OrtaWater - Portable water fountain
Materials: Steel structure, water drum, rubber wheels, 1 OrtaWater life jacket, copper tube, bucket, taps, 31 OrtaWater bottles
Dimensions: 190 x 50 x 150h cm
Exhibition history: 2019, NTU CCA, Singapore; 2018 CFCCA, Manchester, UK; 2016 Swiss Alpine Museum, Bern, Switzerland; 2013 Yorkshire Sculpture Park, UK; 2012 9th Biennale Shanghai, China; 2006 Gallery Continua Beijing, China; 2005 Museum Boijmans van Beuningen Rotterdam, Th
Courtesy: Lucy + Jorge Orta
Originally co-commissioned by Fondazione Bevilacqua La Masa for the 51st Venice Biennale and the Museum Boijmans Van Beuningen Rotterdam (2005-2006) the body of work OrtaWater focuses on the general scarcity of water and issues surrounding the privatization and corporate control effecting access to clean water. Starting from a rigorous analysis of this crucial resource through visual and textual research and collaborative workshops with engineers, Lucy + Jorge Orta sketch poetic artefacts, sculptures, large-scale installations and public artworks that evoke the cycle of gathering, purifying and distributing water.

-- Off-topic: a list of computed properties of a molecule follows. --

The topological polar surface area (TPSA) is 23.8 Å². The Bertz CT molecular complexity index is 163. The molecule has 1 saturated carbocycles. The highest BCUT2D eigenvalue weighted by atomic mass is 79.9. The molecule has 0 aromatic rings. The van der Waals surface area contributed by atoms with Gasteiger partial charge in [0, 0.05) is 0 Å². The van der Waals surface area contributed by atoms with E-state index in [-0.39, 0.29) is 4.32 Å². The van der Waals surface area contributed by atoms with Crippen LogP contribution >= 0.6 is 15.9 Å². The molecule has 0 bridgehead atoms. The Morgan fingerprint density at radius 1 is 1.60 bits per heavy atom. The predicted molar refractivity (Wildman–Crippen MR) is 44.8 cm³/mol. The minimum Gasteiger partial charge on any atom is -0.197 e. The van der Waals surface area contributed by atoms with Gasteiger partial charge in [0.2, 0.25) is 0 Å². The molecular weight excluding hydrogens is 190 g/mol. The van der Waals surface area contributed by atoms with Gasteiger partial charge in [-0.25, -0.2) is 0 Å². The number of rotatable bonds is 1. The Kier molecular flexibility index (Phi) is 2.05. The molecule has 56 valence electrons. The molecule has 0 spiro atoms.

One angle of their research visualises low-cost water purification devices enabling filthy water to be pumped and filtered directly from local sources. Waters that have been purified and distrubuted include the Venice's Canal Grande, the Emmersingel in Rotterdam (2005) the Hang Pu River in Shanghai (2012), and the Canal de l'Orcq in Paris (2014). Fully functioning water purification devices are incorporated into the sculptures and linked by a network of pipes, visitors to the exhibitions can simply turn on the taps integrated into each sculpture, take a drink of the clean water, or purchase an OrtaWater bottled edition to take home.
For the Mobile Intervention Units, the artists ingeniously transform hand carts into portable fountains, small urban vehicles like the Ape Piaggio are equiped with huge water resevoirs and original Mexican and Chinese tricycles are customised to transport this precious liquid. The OrtaWater sculptures suggest multiple poetic possibilities for sustainable water collection and dissemination in the future.